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Budget 2020: How not to waste £100bn in just five years

20 Jan 2020

Budget 2020: How not to waste £100bn in just five years

Budget 2020: How not to waste £100bn in just five years

The 2020 Budget will be closely watched by construction. Not only is the chancellor pledging to splash the cash by kicking off his £100bn investment programme, but it is widely expected that the Budget will be accompanied by both the government’s construction strategy and the national infrastructure strategy. That is a lot of policy to absorb and implement in one go, and it begs the question as to whether it is possible to combine an industry transformation with a promise to “level up opportunity in left-behind parts of the country”.

It is an intriguing puzzle, balancing the desire for early and highly visible deliverables with the need to use the investment as carefully and as effectively as possible to increase national productivity, progress towards net-zero and improve quality of life.

This is a far from straightforward challenge. Investment is needed across the UK – from the prosperous South-east, which struggles with expensive housing and high levels of congestion in towns and cities, to the Midlands and the North, which need better skills and connectivity to attract high-quality jobs.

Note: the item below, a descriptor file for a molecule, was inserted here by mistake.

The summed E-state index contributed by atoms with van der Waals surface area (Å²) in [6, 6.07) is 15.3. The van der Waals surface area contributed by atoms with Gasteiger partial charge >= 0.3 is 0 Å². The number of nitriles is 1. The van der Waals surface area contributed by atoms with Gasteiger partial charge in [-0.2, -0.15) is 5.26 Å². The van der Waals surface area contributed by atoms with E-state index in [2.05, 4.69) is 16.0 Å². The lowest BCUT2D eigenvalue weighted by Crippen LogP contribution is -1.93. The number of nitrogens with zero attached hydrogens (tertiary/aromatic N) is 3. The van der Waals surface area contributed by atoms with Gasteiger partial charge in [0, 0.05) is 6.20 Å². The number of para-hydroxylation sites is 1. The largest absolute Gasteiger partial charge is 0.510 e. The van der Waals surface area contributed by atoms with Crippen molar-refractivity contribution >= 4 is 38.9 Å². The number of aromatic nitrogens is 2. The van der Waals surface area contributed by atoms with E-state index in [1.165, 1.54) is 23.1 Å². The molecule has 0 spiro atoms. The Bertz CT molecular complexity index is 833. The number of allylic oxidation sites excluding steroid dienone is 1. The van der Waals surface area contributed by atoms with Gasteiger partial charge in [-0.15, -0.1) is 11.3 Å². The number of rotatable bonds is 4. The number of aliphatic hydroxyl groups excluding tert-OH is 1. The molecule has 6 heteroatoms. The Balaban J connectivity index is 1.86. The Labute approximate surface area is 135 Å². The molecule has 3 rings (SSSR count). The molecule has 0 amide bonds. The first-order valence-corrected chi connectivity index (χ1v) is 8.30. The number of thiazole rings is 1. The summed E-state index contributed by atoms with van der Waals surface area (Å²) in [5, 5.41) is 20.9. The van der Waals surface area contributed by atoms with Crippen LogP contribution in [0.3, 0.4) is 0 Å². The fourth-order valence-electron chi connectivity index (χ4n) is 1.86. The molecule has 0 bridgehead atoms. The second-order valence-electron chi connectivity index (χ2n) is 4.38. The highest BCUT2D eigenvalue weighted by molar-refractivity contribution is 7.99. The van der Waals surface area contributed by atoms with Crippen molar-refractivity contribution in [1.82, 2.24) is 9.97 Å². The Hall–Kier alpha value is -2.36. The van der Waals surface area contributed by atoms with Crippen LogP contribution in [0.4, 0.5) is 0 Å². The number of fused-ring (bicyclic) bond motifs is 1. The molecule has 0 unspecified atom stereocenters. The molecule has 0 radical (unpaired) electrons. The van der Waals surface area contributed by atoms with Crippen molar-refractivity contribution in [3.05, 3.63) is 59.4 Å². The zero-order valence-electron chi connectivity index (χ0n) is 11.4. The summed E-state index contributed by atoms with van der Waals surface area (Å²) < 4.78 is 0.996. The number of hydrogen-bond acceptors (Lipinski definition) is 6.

Published Arcadis research on opportunities to invest in Britain has highlighted not only the huge gap in capacity and resources in the UK’s secondary and tertiary cities, but also served as a useful reminder that the UK’s best performing cities, such as Edinburgh, suffer from the price of success.

From my perspective, there are three key issues that Javid needs to address between now and the Budget. The first is achieving a balance between local and regional spending priorities; the second is the need to support future places as well as those that have been forgotten; and the third is to treat the £100bn as a down payment rather than the totality of the programme.

Achieving the balance between fast, locally focused spending and long-term regional transformation is an intriguing twist to the rebalancing narrative. Before the general election, it would have been reasonable to assume that the combined authorities would be the main beneficiaries of new borrow-to-invest polices. However, the support of small-town Britain for the Conservative government must be rewarded.

While local-scale investment will undoubtedly improve the quality of life in towns and cities, there is a risk that the dissipation of spending will mean that the big opportunities to improve regional productivity might not get the priority they deserve. The early years of the administration provide an opportunity to pump fast money into quick turnaround regeneration projects, but much of the £100bn will need to be ploughed into long-term programmes associated with transport, health and the crumbling education estate.